September 26, 2023
It was a revolutionary idea for its time.
When President Abraham Lincoln signed the Morrill Act into law in 1862, a university education was only for the privileged classes. But with one flourish of his pen, every state and territory was granted 30,000 acres per member of Congress to establish a land-grant university, with a focus on teaching, research, and service to the citizens of the nation.
As the nation’s first operational land-grant institution created under the act, Kansas State University has led the way in research that has directly shaped our nation’s prosperity. Whether that was research into agricultural tools and methods to boost productivity, teaching the next generation of employees for our businesses, or sharing knowledge through Extension education, K-State researchers and educators have left their mark on our nation.
But times have changed. We have different needs than the Kansans of 1862. We have ever-evolving technology that brings the classroom to the students where they are and when they can participate. Our businesses may not need employees with four-year degrees, but rather a certification or a shorter-term education to meet their changing staffing needs. And in this global environment, our partners around the world are looking to the knowledge of our land-grant researchers to help solve grand global challenges.
And that is why K-State rolled out its long-awaited Next-Gen K-State Strategic Plan Sept. 8, at the campus in Manhattan.
A new strategy
When K-State President Richard Linton came to Kansas, he kicked off the process of creating a strategic plan that would meet the needs not only of Kansans, but our neighbors across the nation and around the world. The university says that the plan will redefine what a land-grant university’s responsibilities to the people will be in the modern age.
“Being a next-generation land-grant university requires us to renew our commitment to the land-grant mission, which is all about access and opportunity,” said Richard Linton, K-State president. “But access and opportunity today means something different than it did in 1863 — we must evolve to meet the needs of today’s learners who are seeking different kinds of training and education, and we must embrace our responsibility to serve the state, nation and world through research and engagement in new and exciting ways.” It has three key priorities for K-State to guide the university through the year 2030 with an interdisciplinary focus.
Redefining the student population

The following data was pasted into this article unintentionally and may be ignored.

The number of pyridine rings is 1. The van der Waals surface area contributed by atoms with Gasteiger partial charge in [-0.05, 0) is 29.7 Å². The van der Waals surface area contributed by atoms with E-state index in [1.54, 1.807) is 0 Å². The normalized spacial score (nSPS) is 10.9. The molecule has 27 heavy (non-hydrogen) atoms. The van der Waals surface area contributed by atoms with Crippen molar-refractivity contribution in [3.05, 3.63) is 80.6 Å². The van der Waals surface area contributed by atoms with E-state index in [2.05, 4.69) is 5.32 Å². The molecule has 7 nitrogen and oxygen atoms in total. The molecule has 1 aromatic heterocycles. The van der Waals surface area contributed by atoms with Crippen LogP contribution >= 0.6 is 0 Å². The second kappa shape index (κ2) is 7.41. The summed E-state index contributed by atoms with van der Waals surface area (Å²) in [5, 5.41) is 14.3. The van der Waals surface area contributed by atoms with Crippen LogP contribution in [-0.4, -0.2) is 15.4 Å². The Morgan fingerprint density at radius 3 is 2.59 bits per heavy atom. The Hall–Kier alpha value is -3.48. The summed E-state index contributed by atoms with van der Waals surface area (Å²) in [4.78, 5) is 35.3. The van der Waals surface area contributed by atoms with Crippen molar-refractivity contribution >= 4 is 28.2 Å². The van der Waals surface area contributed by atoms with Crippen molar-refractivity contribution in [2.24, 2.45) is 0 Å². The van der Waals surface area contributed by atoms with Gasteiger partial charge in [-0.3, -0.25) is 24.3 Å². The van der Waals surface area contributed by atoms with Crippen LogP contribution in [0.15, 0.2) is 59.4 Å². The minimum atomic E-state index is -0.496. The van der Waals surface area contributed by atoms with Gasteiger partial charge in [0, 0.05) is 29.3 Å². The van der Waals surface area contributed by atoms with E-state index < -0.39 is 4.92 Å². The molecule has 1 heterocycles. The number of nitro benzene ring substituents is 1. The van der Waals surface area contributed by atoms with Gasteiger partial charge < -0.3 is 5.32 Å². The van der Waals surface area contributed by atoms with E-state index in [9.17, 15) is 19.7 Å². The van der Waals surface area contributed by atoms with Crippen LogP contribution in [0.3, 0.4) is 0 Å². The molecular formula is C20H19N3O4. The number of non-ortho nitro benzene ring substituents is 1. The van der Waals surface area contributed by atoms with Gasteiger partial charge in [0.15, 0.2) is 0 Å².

While bringing students to a campus for their education will never go away, the reality is that today’s industry and workforce needs don’t always fit a traditional degree program profile, Linton explained. The Next-Gen Plan will include more certificate-seeking students, microcredential-seeking students and others who may access K-State instructors through virtual opportunities and other methods.
While on a listening tour to western Kansas, Linton explained, he and his staff heard from a number of community colleges that were struggling to keep instructors, particularly in agricultural fields.
“By partnering with us, we could provide that instruction, whether on their campus with our staff, or through our local Research and Extension staff, or through virtual learning,” Linton said. “Thus, letting those students stay local and get that two-year degree, or potentially a four-year degree.”
The plan’s goal is to expand the makeup of K-State’s student body to 30,000 “learners” by 2030. “That doesn’t mean 30,000 students on the Manhattan campus, or across our physical campuses,” Linton said. “Nor is it 30,000 degree-seeking students. It’s 30,000 citizens of the world accessing the opportunity to learn how they want, when they want, for whatever reason they need."
The plan’s bold goal for research has the university growing its research expenditures to $300 million by 2030. To get there, the university is putting a large emphasis on interdisciplinary cooperation between university colleges and faculty.
As Linton’s Chief of Staff Marshall Stewart explained, the listening tours across the state last year showed several common issues among Kansans — but chief among these were agricultural productivity and community vitality.
Take community vitality, for example, he said. Under that umbrella, you see a need for updated housing, better health care and child care.
“Our plan is to go into our institution and figure out where our capacities are,” Stewart said. “We have faculty with great expertise in child care. Our College of Architecture has experts in sustainable housing with zero-carbon footprint, and in an affordable way. So, we inventory the university: Where do we line up with the needs of the people, see the sweet spots, and ultimately retool Extension to be a connector and a content provider?”
This “Opportunity Agenda” under the Next-Gen Plan has already identified four interdisciplinary areas of focus: community health and wellbeing, sustainability, global food security and biosecurity, and enabling technologies.
Through the K-State Cooperative Research and Extension Service, the university has a presence in all 105 counties. This Next-Gen Plan aims to leverage that presence and the expertise of its agents, researchers, and other resources, to not only report research findings from K-State projects, but also to now connect the people of Kansas with knowledge and expertise, no matter the institution’s school colors.
So, for example, take the issue of improving community health in the state, Linton said. The University of Kansas has a medical school and experts in health care. K-State has the outreach and the local presence to share that information and make the connections with Kansans who need it to improve their lives.
The Next-Gen Plan can be found online at k-state.edu/strategic-planning.
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